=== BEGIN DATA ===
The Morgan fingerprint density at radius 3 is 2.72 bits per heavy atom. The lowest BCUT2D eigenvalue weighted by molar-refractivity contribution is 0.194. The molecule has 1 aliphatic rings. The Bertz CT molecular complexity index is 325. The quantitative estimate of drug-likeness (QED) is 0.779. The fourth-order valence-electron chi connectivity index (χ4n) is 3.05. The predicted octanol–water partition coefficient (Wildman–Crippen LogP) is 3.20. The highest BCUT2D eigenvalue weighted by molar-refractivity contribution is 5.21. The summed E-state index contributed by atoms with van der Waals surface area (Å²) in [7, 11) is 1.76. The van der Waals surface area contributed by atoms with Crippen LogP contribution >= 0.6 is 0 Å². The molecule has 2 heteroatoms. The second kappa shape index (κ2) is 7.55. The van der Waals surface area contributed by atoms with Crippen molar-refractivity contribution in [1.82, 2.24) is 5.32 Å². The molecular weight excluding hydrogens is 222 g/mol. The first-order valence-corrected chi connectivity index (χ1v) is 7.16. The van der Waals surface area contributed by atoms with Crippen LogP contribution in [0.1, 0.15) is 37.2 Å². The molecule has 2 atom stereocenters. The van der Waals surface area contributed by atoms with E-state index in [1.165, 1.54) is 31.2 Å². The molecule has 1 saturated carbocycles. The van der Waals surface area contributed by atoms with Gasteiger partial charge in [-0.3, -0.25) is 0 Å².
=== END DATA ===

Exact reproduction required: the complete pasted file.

The Morgan fingerprint density at radius 3 is 2.72 bits per heavy atom. The lowest BCUT2D eigenvalue weighted by molar-refractivity contribution is 0.194. The molecule has 1 aliphatic rings. The Bertz CT molecular complexity index is 325. The quantitative estimate of drug-likeness (QED) is 0.779. The fourth-order valence-electron chi connectivity index (χ4n) is 3.05. The predicted octanol–water partition coefficient (Wildman–Crippen LogP) is 3.20. The highest BCUT2D eigenvalue weighted by molar-refractivity contribution is 5.21. The summed E-state index contributed by atoms with van der Waals surface area (Å²) in [7, 11) is 1.76. The van der Waals surface area contributed by atoms with Crippen LogP contribution >= 0.6 is 0 Å². The molecule has 2 heteroatoms. The second kappa shape index (κ2) is 7.55. The van der Waals surface area contributed by atoms with Crippen molar-refractivity contribution in [1.82, 2.24) is 5.32 Å². The molecular weight excluding hydrogens is 222 g/mol. The first-order valence-corrected chi connectivity index (χ1v) is 7.16. The van der Waals surface area contributed by atoms with Crippen LogP contribution in [0.1, 0.15) is 37.2 Å². The molecule has 2 atom stereocenters. The van der Waals surface area contributed by atoms with E-state index in [1.165, 1.54) is 31.2 Å². The molecule has 1 saturated carbocycles. The van der Waals surface area contributed by atoms with Gasteiger partial charge in [-0.3, -0.25) is 0 Å².